“A surge in emerging zoonotic diseases, the climate emergency, pervasive toxic pollution and a dramatic loss of biodiversity have brought the future of the planet to the top of the international agenda”, a group of UN experts said in a statement released in June this year, on World Environment Day.
3. It was a David vs Goliath story…
To finally reach the vote and decision, the core group lead intensive inter-governmental negotiations, discussions and even experts’ seminars, over the past few years.
Levy Muwana, a Youth Advocate and environmentalist from Zambia, participated in one of the seminars.
“As a young child, I was affected with bilharzia, a parasitic disease, because I was playing in the dirty water near my household.
A few years later, a girl died in my community from cholera. These events are sadly common and occurring more often.
Water-born infectious diseases are increasing worldwide, especially across sub-Saharan Africa, due to the changing climate”, he told Council members last August.
Muwana made clear that his story was not unique, as millions of children worldwide are significantly impacted by the devastating consequences of the environmental crisis. “1.7 million of them die every year from inhaling contaminated air or drinking polluted water”, he said.
The activist, along with over 100.000 children and allies had signed a petition for the right to a healthy environment to be recognised, and they were finally heard.
“There are people who want to continue the process of exploiting the natural world and have no reservations about harming people to do that. So those very powerful opponents have kept this room from going forward for decades.
It's almost like a David and Goliath story that all of these civil society organizations were able to overcome this powerful opposition, and now we have this new tool that we can use to fight for a more just and sustainable world”, says David Boyd, the UN Special Rapporteur on Human Rights and Environment.
4. But what good is a non-legally binding resolution?
Mr. Boyd explains that the resolution should be a catalyst for more ambitious action on every single environmental issue that we face.
“It really is historic, and it really is meaningful for everyone because we know right now that 90% of people in the world are breathing polluted air.
“So right off the bat if we can use this resolution as a catalyst for actions to clean up air quality, then we're going to be improving the lives of billions of people”, he emphasizes.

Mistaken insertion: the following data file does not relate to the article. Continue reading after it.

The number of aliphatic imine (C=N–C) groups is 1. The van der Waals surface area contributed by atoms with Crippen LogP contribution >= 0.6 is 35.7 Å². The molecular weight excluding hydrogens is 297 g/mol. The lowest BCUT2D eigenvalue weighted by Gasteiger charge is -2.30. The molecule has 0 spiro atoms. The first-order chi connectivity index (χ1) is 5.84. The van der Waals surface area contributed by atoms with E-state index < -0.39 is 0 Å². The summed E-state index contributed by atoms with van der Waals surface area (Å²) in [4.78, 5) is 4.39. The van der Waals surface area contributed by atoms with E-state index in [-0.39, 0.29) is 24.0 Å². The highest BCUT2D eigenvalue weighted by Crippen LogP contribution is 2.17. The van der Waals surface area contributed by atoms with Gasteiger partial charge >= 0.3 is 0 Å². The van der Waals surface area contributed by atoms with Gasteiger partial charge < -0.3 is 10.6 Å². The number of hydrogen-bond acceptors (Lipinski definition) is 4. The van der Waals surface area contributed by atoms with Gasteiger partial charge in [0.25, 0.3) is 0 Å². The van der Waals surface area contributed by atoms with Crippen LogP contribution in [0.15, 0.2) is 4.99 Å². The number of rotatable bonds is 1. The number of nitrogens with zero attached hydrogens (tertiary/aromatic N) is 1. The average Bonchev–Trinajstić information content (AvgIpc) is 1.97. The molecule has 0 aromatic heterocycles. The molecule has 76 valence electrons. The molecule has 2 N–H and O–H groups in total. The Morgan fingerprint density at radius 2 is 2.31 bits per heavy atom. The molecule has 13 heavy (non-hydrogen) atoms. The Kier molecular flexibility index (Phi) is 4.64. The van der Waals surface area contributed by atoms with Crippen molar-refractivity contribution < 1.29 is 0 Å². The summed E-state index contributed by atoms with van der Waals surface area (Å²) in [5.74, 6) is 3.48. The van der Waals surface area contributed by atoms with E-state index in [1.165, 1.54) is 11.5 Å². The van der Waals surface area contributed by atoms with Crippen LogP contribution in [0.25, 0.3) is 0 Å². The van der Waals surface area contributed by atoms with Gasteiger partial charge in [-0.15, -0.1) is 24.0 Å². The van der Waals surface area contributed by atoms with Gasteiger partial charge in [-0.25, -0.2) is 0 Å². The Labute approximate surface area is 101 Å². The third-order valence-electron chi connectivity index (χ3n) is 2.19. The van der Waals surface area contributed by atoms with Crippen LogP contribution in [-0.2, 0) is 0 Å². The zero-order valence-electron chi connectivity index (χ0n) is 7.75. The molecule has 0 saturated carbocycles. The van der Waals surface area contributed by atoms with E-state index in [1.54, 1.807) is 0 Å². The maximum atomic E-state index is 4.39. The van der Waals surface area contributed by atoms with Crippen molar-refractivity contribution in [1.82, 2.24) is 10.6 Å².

Human Rights Council resolutions might not be legally binding, but they do contain strong political commitments.
“The best example we have of what kind of a difference these UN resolutions make is if we look back at the resolutions in 2010 that for the first time recognized the right to water. That was a catalyst for governments all over the world who added the right to water to their constitutions, their highest and strongest laws”, Mr. Boyd says.
The Rapporteur cites Mexico, which after adding the right to water in the constitution, has now extended safe drinking water to over 1,000 rural communities.
“There are a billion people who can't just turn on the tap and have clean, safe water coming out, and so you know, for a thousand communities in rural Mexico, that's an absolutely life-changing improvement. Similarly, Slovenia, after they put the right to water in their constitution because of the UN resolutions, they then took action to bring safe drinking water to Roma communities living in informal settlements on city outskirts”.
According to the UN Environment Programme (UNEP), the recognition of the right to a healthy environment at the global level will support efforts to address environmental crises in a more coordinated, effective and non-discriminatory manner, help achieve the Sustainable Developing Goals, provide stronger protection of rights and of the people defending the environment, and help create a world where people can live in harmony with nature.
5. The link between human rights and environment is indisputable
Mr. Boyd has witnessed firsthand the devastating impact that climate change has already had on people’s rights.
In his first country mission as a Special Rapporteur, he met the first community in the world that had to be completely relocated due to rising sea levels, coastal erosion and increased intensity of storm surges.